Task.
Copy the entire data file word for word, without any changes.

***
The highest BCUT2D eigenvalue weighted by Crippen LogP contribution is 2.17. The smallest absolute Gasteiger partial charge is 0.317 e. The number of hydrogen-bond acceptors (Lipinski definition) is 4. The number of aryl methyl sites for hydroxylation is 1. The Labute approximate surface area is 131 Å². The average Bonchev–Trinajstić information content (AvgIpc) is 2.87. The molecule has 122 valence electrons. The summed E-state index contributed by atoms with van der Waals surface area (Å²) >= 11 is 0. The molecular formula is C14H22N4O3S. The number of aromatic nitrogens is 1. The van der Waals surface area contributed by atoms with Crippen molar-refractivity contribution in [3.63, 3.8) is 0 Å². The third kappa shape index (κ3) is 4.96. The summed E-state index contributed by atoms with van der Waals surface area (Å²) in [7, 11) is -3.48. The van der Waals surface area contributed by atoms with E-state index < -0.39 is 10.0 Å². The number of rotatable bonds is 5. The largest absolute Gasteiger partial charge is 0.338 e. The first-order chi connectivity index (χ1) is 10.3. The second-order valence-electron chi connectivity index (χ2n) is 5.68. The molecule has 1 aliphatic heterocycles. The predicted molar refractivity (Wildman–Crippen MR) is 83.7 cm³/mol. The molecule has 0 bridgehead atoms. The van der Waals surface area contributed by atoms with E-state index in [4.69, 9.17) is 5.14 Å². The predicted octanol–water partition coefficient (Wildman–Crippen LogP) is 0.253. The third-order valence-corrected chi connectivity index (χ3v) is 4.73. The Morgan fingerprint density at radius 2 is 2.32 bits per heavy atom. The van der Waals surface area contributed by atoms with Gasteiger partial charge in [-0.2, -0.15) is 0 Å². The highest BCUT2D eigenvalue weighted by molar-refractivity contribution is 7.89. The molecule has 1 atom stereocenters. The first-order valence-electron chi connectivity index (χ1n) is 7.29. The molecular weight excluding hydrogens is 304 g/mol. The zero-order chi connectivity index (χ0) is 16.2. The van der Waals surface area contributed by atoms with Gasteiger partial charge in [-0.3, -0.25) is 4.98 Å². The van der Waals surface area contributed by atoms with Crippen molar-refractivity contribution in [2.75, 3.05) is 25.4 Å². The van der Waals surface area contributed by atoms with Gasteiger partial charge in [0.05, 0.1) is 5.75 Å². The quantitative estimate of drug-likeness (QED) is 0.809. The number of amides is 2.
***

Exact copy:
The highest BCUT2D eigenvalue weighted by Crippen LogP contribution is 2.17. The smallest absolute Gasteiger partial charge is 0.317 e. The number of hydrogen-bond acceptors (Lipinski definition) is 4. The number of aryl methyl sites for hydroxylation is 1. The Labute approximate surface area is 131 Å². The average Bonchev–Trinajstić information content (AvgIpc) is 2.87. The molecule has 122 valence electrons. The summed E-state index contributed by atoms with van der Waals surface area (Å²) >= 11 is 0. The molecular formula is C14H22N4O3S. The number of aromatic nitrogens is 1. The van der Waals surface area contributed by atoms with Crippen molar-refractivity contribution in [3.63, 3.8) is 0 Å². The third kappa shape index (κ3) is 4.96. The summed E-state index contributed by atoms with van der Waals surface area (Å²) in [7, 11) is -3.48. The van der Waals surface area contributed by atoms with E-state index < -0.39 is 10.0 Å². The number of rotatable bonds is 5. The largest absolute Gasteiger partial charge is 0.338 e. The first-order chi connectivity index (χ1) is 10.3. The second-order valence-electron chi connectivity index (χ2n) is 5.68. The molecule has 1 aliphatic heterocycles. The predicted molar refractivity (Wildman–Crippen MR) is 83.7 cm³/mol. The molecule has 0 bridgehead atoms. The van der Waals surface area contributed by atoms with E-state index in [4.69, 9.17) is 5.14 Å². The predicted octanol–water partition coefficient (Wildman–Crippen LogP) is 0.253. The third-order valence-corrected chi connectivity index (χ3v) is 4.73. The Morgan fingerprint density at radius 2 is 2.32 bits per heavy atom. The van der Waals surface area contributed by atoms with Gasteiger partial charge in [-0.2, -0.15) is 0 Å². The highest BCUT2D eigenvalue weighted by molar-refractivity contribution is 7.89. The molecule has 1 atom stereocenters. The first-order valence-electron chi connectivity index (χ1n) is 7.29. The molecular weight excluding hydrogens is 304 g/mol. The zero-order chi connectivity index (χ0) is 16.2. The van der Waals surface area contributed by atoms with Gasteiger partial charge in [-0.3, -0.25) is 4.98 Å². The van der Waals surface area contributed by atoms with Crippen molar-refractivity contribution in [2.75, 3.05) is 25.4 Å². The van der Waals surface area contributed by atoms with Gasteiger partial charge in [0.05, 0.1) is 5.75 Å². The quantitative estimate of drug-likeness (QED) is 0.809. The number of amides is 2.